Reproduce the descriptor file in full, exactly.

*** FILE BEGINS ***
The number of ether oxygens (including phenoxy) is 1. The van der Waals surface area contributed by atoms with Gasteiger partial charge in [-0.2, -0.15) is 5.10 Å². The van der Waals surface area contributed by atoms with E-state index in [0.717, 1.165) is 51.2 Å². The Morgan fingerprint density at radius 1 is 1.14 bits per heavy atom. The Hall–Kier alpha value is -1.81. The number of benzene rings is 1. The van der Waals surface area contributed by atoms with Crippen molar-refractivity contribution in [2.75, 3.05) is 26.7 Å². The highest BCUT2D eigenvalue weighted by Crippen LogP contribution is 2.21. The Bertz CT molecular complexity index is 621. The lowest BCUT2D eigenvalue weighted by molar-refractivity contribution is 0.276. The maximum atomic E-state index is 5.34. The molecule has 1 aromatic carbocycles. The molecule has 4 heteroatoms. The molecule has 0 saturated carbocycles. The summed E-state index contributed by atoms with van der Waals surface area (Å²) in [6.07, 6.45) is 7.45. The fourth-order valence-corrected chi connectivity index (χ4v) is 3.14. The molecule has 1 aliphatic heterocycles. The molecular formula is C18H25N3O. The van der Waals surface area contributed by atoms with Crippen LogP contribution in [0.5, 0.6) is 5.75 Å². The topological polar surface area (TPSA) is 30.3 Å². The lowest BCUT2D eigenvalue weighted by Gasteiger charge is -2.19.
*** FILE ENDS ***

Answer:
The number of ether oxygens (including phenoxy) is 1. The van der Waals surface area contributed by atoms with Gasteiger partial charge in [-0.2, -0.15) is 5.10 Å². The van der Waals surface area contributed by atoms with E-state index in [0.717, 1.165) is 51.2 Å². The Morgan fingerprint density at radius 1 is 1.14 bits per heavy atom. The Hall–Kier alpha value is -1.81. The number of benzene rings is 1. The van der Waals surface area contributed by atoms with Crippen molar-refractivity contribution in [2.75, 3.05) is 26.7 Å². The highest BCUT2D eigenvalue weighted by Crippen LogP contribution is 2.21. The Bertz CT molecular complexity index is 621. The lowest BCUT2D eigenvalue weighted by molar-refractivity contribution is 0.276. The maximum atomic E-state index is 5.34. The molecule has 1 aromatic carbocycles. The molecule has 4 heteroatoms. The molecule has 0 saturated carbocycles. The summed E-state index contributed by atoms with van der Waals surface area (Å²) in [6.07, 6.45) is 7.45. The fourth-order valence-corrected chi connectivity index (χ4v) is 3.14. The molecule has 1 aliphatic heterocycles. The molecular formula is C18H25N3O. The van der Waals surface area contributed by atoms with Crippen LogP contribution in [0.5, 0.6) is 5.75 Å². The topological polar surface area (TPSA) is 30.3 Å². The lowest BCUT2D eigenvalue weighted by Gasteiger charge is -2.19.